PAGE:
The Latest on Roses

(Original File name; FC Roses, mixed colors C2I046BJ.jpg)

Roses are one of the most popular and commonly grown flowers. Since 2004, when the Knockout® rose was introduced they have become so common in the United States that I’d bet you’d be hard pressed to go a day without seeing a rose bush somewhere. Even my local McDonald’s (hardly a mecca for fine gardening) has rose bushes along its drive-thru line.

 

Easy Care Roses – I Promise!

Flower Carpet 'Pink Splash' is one variety in a new line of ground cover roses.

This Flower Carpet ‘Pink Splash’ is one of a new line of ground cover roses.

So.. what’s new with roses? The big news in the rose world is the proliferation of new easy-care roses. This generally means a rose that will grow with little or no care while continuing to bloom year round. Young gardeners want color and beauty but are not thrilled at the idea of
being out in their garden every weekend caring for finicky plants. Breeders got the message loud and clear and are introducing plants to meet that need.

Tesselaar has recently introduced a lovely family of no-care roses called Flower Carpet. These are very low-growing roses, so low they are advertised as ground cover roses. I have planted several of the ‘Pink Splash’ varieties along a rather bare wall at my home. Since it is planted in a place I don’t want to do much gardening these roses should be just the thing for this spot.

 

'Watercolors Home Run' is a self-cleaning, disease resistant shrub rose.

‘Watercolors Home Run’ is a self-cleaning, disease resistant shrub rose.

 

Another easy care rose just introduced is ‘Watercolors Home Run’ from Weeks Roses. This rose reminds me a little of ‘Joseph’s Coat,’ a multicolored heirloom rose. ‘Watercolors Home Run’ is a shrub rose that forms a well-behaved mound of color throughout the growing season. It is said to be disease resistant. Because it is a sterile hybrid, it needs no pruning to remove the spent flower heads. This rose would be a good candidate for homeowners that want color without any fuss.

 

 

 

How About a Living Fence?

Tropical Lightning 300dpi

‘Tropical Lightning’ is a deep red-orange climbing rose with splashes of cream to pink.

Roses can do more than provide color in the landscape. Some varieties are climbing roses that can be used as a lovely, dense barrier shrub. Climbers can also be used to create an arching entrance to your garden. If this sounds good for your garden, consider ‘Tropical Lightning’ also from Weeks Roses that features “exotic-colored blooms that mix sunset orange and smoky purple—accented with cream-colored stripes.” This climbing rose produces canes 10-12 feet long so plant it where it will have plenty of room to spread out.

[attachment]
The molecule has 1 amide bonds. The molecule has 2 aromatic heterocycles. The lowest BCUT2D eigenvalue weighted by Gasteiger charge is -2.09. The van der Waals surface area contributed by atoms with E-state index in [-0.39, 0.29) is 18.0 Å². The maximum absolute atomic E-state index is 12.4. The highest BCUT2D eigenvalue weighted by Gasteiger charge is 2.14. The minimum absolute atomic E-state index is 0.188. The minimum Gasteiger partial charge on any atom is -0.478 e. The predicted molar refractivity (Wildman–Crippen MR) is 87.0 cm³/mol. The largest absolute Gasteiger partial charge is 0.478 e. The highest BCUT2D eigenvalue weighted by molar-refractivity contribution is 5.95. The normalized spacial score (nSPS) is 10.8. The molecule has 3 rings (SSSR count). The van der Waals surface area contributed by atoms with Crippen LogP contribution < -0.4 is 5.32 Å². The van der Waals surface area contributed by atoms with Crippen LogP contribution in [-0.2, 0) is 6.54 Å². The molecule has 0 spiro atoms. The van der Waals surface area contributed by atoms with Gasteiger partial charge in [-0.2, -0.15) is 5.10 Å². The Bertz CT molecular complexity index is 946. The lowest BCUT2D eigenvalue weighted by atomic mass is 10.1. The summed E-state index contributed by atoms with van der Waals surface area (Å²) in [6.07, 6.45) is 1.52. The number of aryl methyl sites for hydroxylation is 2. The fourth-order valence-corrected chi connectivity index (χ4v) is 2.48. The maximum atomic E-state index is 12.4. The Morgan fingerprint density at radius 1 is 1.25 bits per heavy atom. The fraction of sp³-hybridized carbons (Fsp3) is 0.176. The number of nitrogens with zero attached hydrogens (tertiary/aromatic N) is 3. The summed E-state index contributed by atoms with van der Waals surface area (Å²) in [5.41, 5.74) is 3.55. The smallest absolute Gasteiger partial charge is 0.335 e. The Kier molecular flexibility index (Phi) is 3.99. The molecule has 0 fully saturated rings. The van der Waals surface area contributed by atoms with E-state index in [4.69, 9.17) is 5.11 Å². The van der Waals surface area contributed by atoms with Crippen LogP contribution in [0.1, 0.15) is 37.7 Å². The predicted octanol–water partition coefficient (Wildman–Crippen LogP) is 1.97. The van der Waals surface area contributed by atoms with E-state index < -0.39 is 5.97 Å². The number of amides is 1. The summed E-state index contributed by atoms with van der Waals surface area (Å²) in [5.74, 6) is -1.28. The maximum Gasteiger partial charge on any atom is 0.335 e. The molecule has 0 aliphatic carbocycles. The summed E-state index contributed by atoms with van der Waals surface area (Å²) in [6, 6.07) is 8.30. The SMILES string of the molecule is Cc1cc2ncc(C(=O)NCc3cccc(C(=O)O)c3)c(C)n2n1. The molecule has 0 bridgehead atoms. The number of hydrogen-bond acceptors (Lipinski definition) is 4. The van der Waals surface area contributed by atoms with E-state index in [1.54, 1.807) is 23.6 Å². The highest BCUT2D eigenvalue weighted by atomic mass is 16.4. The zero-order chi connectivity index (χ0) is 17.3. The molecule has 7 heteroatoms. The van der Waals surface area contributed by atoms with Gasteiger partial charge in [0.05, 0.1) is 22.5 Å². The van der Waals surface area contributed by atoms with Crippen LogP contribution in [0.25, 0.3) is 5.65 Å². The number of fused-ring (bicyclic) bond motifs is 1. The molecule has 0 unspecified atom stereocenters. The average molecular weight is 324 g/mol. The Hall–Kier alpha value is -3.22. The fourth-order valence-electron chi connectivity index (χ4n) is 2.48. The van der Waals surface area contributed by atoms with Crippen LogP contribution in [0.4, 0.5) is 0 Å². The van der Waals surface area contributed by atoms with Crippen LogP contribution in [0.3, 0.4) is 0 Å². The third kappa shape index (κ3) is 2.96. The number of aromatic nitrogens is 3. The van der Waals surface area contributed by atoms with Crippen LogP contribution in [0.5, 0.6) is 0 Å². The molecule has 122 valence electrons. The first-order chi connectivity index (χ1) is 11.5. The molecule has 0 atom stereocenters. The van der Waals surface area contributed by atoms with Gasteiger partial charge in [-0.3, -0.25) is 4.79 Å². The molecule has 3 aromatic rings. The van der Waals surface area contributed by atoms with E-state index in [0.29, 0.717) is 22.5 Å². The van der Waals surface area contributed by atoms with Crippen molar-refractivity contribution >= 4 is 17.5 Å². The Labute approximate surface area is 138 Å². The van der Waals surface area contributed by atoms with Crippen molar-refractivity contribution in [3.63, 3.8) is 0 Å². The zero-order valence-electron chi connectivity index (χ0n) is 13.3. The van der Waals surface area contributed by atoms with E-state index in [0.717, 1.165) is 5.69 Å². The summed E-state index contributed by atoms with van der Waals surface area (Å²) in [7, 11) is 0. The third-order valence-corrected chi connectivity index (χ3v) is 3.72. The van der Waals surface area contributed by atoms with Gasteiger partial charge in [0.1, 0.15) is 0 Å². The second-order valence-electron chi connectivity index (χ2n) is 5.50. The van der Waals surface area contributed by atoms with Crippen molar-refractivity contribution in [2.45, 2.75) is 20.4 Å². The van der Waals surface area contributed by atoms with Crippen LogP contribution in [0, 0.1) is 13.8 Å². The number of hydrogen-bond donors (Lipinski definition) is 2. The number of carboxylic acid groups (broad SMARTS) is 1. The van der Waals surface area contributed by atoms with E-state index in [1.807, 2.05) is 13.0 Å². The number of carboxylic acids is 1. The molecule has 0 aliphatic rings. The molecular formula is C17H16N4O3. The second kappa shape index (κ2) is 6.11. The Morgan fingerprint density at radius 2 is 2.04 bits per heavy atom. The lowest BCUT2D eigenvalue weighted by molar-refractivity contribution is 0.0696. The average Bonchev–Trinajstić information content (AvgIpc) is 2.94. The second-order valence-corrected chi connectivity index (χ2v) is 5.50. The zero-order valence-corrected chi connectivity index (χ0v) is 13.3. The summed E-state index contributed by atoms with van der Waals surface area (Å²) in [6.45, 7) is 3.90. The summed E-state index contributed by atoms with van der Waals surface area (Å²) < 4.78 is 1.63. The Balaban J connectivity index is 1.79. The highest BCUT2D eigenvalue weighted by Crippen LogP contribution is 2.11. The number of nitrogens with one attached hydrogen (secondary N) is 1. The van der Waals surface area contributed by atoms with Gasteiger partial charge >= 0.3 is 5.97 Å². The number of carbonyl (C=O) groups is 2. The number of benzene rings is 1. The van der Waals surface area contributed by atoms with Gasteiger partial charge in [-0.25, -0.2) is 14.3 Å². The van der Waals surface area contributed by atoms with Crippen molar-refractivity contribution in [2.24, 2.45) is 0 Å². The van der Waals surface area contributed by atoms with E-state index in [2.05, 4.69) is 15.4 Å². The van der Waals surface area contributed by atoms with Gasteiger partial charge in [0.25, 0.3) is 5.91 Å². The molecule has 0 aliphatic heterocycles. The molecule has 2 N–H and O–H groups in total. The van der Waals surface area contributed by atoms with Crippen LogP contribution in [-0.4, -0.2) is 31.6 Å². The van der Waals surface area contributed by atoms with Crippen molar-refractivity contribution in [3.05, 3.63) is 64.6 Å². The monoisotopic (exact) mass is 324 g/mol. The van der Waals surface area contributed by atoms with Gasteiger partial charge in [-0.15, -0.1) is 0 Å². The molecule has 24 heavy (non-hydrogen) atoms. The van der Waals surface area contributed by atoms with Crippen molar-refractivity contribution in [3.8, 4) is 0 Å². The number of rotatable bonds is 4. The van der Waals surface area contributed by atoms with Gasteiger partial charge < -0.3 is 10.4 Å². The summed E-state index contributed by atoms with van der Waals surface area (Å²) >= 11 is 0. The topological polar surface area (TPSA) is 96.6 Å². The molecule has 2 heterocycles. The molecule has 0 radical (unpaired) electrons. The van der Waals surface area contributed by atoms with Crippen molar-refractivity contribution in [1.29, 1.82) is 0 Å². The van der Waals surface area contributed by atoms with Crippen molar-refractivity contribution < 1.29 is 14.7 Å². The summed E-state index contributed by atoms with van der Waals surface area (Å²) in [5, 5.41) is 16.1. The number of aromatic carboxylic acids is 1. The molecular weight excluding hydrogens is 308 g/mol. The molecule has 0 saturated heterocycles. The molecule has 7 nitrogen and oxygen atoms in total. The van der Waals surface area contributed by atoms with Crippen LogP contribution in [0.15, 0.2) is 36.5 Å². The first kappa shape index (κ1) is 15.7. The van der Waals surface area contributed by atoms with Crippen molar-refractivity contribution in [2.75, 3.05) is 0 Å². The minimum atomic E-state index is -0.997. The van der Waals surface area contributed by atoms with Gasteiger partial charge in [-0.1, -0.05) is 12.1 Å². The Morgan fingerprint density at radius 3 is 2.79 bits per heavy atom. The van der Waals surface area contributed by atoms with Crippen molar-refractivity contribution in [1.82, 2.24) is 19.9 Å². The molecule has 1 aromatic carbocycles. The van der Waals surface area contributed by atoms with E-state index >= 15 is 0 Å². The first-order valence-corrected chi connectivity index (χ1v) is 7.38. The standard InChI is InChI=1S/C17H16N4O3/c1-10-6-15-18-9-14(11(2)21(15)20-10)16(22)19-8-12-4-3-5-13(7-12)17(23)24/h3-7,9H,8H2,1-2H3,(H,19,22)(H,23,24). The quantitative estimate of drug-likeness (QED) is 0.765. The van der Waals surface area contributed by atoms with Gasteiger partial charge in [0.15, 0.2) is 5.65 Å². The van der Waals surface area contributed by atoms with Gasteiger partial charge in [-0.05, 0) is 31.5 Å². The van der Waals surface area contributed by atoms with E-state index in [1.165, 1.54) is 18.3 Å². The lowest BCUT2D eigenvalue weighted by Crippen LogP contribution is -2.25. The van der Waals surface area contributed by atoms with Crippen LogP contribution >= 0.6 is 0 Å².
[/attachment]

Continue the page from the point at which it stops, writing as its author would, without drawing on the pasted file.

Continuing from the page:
It’s Easy to Grow Roses

Rose bushes—whether new varieties or heirloom varieties that have been available for decades—grow best in full sun with moist, well-drained soil that is rich in organic matter. For the best show of flowers and the healthiest plants, rose bushes need to receive 6-8 hours of sunlight daily. In especially hot climates, roses do best when they are protected from the hot afternoon sun. In colder climates, planting a rose bush next to a south- or west-facing fence or wall can help minimize winter freeze damage.

Roses thrive best in soils that retain water without getting water-logged. In heavy clay soil, mix in compost, peat moss and other organic matter to improve drainage. Adding compost to lean, sandy soils helps to retain moisture near the plant’s roots.

To ensure a healthy rose bush, give it the equivalent of one inch of rainfall per week during the growing season. Water at the soil level to avoid getting the foliage wet, because wet leaves can encourage diseases such as black spot and downy mildew. Fertilize 2-3 times a year to encourage healthy growth.

 

 

2 comments on “The Latest on Roses

  1. terry

    Ann, a month ago I ordered a “Disneyland’ bare root rose from Jackson and Perkins. It came about three weeks ago. I prepared the hole for my new rose. I’ve watered, fertilized and mulched. So far, no new sprouts or ‘eyes’. How long should I wait to begin to see growth? The rose is in a south facing location with east exposure and shade from the west in the later afternoon. We’ve had some unusual weather this spring in Idaho. Not sure if I should pull rose out and try another location or keep waiting?

  2. Ann McCormick

    Terry, if you haven’t seen any signs of life by now I’m afraid your rose is dead. If you still have the receipt I suggest contacting Jackson & Perkins to see if you can get a replacement.

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